A lovely Final Four will be won by the greatest coach ever

Duke coach Mike Krzyzewski might cut down the nets one final time next Monday. (Ezra Shaw/TNS)

Credit: TNS

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Duke coach Mike Krzyzewski might cut down the nets one final time next Monday. (Ezra Shaw/TNS)

Credit: TNS

For all Duke’s success/splendor/snootiness, the great school with the great coach conducts its daily business in the shadow of its greatest rival. A Duke fan cannot turn around in North Carolina’s Triangle without seeing two or three or 10 Tar Heel backers. Duke has produced one U.S. president – Richard Nixon – but only two North Carolina governors. UNC Chapel Hill, as it’s sometimes known, has seen 32 of its attendees become head of the Tar Heel State.

In 1986, Duke reached its first Final Four under Mike Krzyzewski. The moderator for NCAA press conferences was the arch UNC publicist Rick Brewer. A questioner mentioned that Duke’s lovely campus sits 8 miles from Chapel Hill. Brewer, to whom the question was not directed, nodded to the Duke contingent and said, “Imagine how much nicer it would be if you were only 7 miles from Chapel Hill.”

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Under Krzyzewski, Duke became the nation’s biggest program – bigger than Kentucky and Kansas, bigger even than Carolina. In the Triangle, though, the Heels are forever the people’s choice. (A much larger school generates many more alums.) As grand as Coach K has been, even he hasn’t made Carolina disappear.

Krzyzewski has won five national titles. Carolina has won five since he arrived in Durham. Krzyzewski’s record against the Heels is 50-47. On Saturday night in New Orleans, he will face the ancient enemy for the 98th time.

As improbable as their meeting in the Final Four is – North Carolina is a middling No. 8 seed; Duke was the lowest-ranked of the No. 2 seeds – it’s also inevitable. There could be no Krzyzewski Farewell Tour without the participation of Krzyzewski’s nemesis. We neutrals can revel in the spectacle: Coach K’s last bow features the first NCAA Tournament meeting of Duke and Carolina. But here’s what the two sides are thinking:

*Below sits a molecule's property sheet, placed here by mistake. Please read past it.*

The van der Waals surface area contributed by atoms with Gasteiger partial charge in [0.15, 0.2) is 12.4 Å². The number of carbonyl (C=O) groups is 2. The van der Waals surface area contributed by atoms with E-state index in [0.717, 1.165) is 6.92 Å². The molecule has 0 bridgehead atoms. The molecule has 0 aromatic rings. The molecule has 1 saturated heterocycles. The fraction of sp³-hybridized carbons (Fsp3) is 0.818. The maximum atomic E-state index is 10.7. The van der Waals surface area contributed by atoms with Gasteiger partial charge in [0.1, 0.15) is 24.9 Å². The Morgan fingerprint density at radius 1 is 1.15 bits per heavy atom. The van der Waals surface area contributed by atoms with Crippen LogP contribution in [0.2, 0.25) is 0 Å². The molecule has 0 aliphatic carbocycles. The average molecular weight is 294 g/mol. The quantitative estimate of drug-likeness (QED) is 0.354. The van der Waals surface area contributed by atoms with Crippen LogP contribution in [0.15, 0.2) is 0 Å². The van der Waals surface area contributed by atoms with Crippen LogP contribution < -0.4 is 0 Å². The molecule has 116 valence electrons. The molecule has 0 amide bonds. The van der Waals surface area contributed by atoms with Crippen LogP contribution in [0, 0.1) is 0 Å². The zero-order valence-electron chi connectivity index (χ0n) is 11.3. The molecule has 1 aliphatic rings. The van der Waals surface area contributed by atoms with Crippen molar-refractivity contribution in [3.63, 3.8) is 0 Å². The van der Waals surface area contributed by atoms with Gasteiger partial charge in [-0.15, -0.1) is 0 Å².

Duke fans: “We have to play THEM?”

Carolina fans: “We have to play HIM?”

John Wooden took 10 national titles at UCLA. Those came over a span of 12 seasons. Had freshmen (mostly meaning Kareem Abdul-Jabbar) been eligible in 1966 and had the Bruins not faced N.C. State in Greensboro in the 1974 semis, the Wizard might have taken 12 in a row. Wooden’s 12 Final Fours came over 14 seasons. Only in 1975 was UCLA required to win more than four NCAA Tournament games.

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In Krzyzewski’s 13 Final Four runs, it took four wins to reach the national semis. Those 13 Final Fours have come over 36 years. The Big Dance got bigger in 1975, offering admission to conference non-champs and dumping regional guidelines. That was also Wooden’s final season.

Krzyzewski and Duke have dealt with whispers – OK, screams – that they got the benefit of every officiating doubt. (Once upon a time, Coach K accused the ACC of hewing to a double standard, ref-wise: Then it was Dean Smith getting the calls.) Nobody has done these Blue Devils any favors. They were placed in a regional with Gonzaga, the No. 1 overall seed. They faced arduous opposition in Round 2 against Michigan State and in the Sweet 16 versus Texas Tech. They won both, barely.

Duke entered the NCAA coming off a double-figure loss to Carolina at Cameron Indoor Stadium in what ESPN presented as Coach K’s valedictory. It lost to a so-so Virginia Tech team by 15 in the ACC final. For one of the times over the past 35 years, the Devils weren’t seen as a chic Final Four choice. But when they overrode a five-point deficit to beat the Spartans, Krzyzewski reacted in a way he hadn’t over any previous Round 2 win. He was giddy. He’d begun to believe again.

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Against Texas Tech, he did a little thing that became a huge thing. He switched to a zone, which Duke scarcely even practices, because his men couldn’t halt the Red Raiders’ drives. (Krzyzewski apprenticed under Bob Knight, to whom zone was his least-favored four-letter word.) That changed the game just enough for Duke to nose ahead and hang on. Even at 75, the greatest coach ever – yeah, I said it – is the greatest coach ever.

In a 1975 Final Four semifinal, Wooden’s UCLA outlasted Louisville in overtime. Wooden then announced the final against Kentucky would be his last game. Coach Joe B. Hall – who died in January at 93 – heard the news and knew his Wildcats, who’d already toppled an unbeaten Indiana, had no chance. Sure enough, UCLA prevailed 92-85.

This is a bluebloods-only Final Four, and not just in color scheme. These schools have 17 national titles among them. Any of them could win. The one coached by the GOAT will win. Not much in life is scripted. This ending seems written on the wind.